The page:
One of the attractions of selecting the Beuerman-Miller Group to assist with the planning was its experience working with media organizations. We all felt that the inauguration would be a great opportunity to introduce LIGO to the general public, and to further outreach programs in development at both LIGO Observatories. To accomplish this would require a partnership of the Beuerman-Miller Group, with its connections to the local media, and the Caltech Media Relations Office, with its connections to the national press. As the big day approached, local television and radio stations conducted interviews, and print journalists ran a number of related articles--before, during and after the event.

Guest list development was a never-ending task, from the very inception of planning until the day of the event. (Anyone who has ever planned a wedding can attest to this--and anyone who ever will is hereby forewarned!) Our desire was to be as inclusive as possible within the limits of our capacity, while giving emphasis to those industrial organizations that had been so crucial to making LIGO a reality. In particular we wanted to express our appreciation to those of our partners who traveled from great distances--Europe, Australia, and Asia--to join us in celebrating.

November tenth was the day all the planning had to coalesce in a final day of preparation. Our staging building was transformed, Cinderella-style, into an auditorium and restaurant to accommodate one and all. Some photos showing this transformation can be seen on our Livingston Photo Web Page. Carpeting, piping and draping, tables, chairs, staging, decorations, audio-visual equipment, and the catering setup all came together in a single, very long day.

Stan Whitcomb at the Scientific Symposium. First up was the scientific symposium on Thursday November 11. With Adobe Acrobat Reader (R), free for download, you can view the symposium program and the speakers' presentations in PDF format. Photos of symposium participants can be found on the Livingston Photo Web Page. Also, Drs. Joe Giaime, Joe Kovalik, Anthony Rizzi, and Sanichiro Yoshida acted as scientific secretaries for the program, briefly summarizing the presentations of each speaker. Their reports are in Adobe PDF format and can be viewed by clicking here ( summaries ).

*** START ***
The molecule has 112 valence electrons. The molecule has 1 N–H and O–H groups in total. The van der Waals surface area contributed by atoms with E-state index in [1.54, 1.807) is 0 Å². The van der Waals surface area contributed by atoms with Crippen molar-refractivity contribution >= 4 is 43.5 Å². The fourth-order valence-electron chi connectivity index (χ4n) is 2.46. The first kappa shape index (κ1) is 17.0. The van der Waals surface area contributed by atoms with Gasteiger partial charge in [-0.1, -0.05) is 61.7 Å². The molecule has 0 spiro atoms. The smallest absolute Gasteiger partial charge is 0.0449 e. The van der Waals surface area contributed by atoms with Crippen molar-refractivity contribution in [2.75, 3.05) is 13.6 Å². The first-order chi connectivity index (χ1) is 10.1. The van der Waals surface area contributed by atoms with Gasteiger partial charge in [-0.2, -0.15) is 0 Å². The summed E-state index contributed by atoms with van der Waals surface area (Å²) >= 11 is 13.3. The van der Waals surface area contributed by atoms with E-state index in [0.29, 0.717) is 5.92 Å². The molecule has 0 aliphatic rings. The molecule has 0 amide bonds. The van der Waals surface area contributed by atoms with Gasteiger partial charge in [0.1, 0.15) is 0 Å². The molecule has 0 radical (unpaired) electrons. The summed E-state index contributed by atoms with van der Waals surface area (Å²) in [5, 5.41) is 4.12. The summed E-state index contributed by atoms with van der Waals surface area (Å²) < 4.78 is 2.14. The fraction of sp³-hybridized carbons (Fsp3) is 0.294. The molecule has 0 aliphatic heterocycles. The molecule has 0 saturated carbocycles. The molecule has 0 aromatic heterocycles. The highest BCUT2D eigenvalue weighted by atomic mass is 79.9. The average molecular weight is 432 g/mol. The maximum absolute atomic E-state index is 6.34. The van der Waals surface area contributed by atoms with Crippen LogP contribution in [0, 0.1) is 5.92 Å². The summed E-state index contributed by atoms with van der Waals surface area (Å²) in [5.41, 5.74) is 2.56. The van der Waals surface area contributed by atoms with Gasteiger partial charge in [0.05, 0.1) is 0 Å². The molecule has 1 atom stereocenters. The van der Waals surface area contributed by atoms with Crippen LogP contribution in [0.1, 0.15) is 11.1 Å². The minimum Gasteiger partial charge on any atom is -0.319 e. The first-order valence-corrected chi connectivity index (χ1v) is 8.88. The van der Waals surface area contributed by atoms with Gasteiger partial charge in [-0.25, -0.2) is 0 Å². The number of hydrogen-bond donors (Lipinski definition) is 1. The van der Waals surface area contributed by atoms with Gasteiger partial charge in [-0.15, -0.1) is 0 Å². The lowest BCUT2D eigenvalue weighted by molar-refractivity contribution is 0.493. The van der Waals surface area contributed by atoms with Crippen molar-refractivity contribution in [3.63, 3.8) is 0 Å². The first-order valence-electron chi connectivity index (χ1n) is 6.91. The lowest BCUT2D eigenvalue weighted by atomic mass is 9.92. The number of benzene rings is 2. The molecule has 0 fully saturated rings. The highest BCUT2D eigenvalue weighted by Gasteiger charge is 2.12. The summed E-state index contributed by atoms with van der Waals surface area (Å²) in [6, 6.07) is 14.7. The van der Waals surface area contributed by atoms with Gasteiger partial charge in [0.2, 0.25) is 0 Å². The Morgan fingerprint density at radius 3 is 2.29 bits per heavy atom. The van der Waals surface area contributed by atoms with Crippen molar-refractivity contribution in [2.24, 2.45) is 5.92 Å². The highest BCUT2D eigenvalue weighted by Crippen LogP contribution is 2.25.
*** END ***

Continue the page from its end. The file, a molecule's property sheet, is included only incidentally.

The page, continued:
One of the charms of Louisiana is that it has one of the most distinctive cuisines in the United States. The inauguration provided us the opportunity to share that with visitors. Thursday evening, an informal dinner for symposium participants was held at Mike Anderson's Seafood Restaurant in Baton Rouge. And because most of the representatives of industrial organizations arrived Thursday evening via the New Orleans airport, a reception was held nearby at the Windsor Court Hotel. Representing Caltech at this reception were Professor Barish, President Baltimore, Professor Kip Thorne, and LIGO staffers Gerry Stapfer and Fred Asiri. Photos from both the Mike Anderson dinner and the New Orleans reception can be viewed on the Livingston Photo Web Page.

Friday's inauguration program began at 10 am with welcoming and introductory remarks by LIGO Director Barry C. Barish, Linde Professor of Physics at Caltech. Also speaking were the LIGO Project Manager and Deputy Director, Dr. Gary Sanders, as well as Massachusetts Institute of Technology Professor Rai Weiss. They recounted project milestones, the team that had to be assembled to make LIGO a reality, and many of the technological hurdles that had to be overcome along the way. Kip Thorne, Richard P. Feynman Professor of Theoretical Physics at Caltech and a leading advocate of LIGO, recalled the scientific goals of the project, its motivations, and the promises that direct detection of gravitational radiation offers us to improve our understanding of dynamical processes in the universe.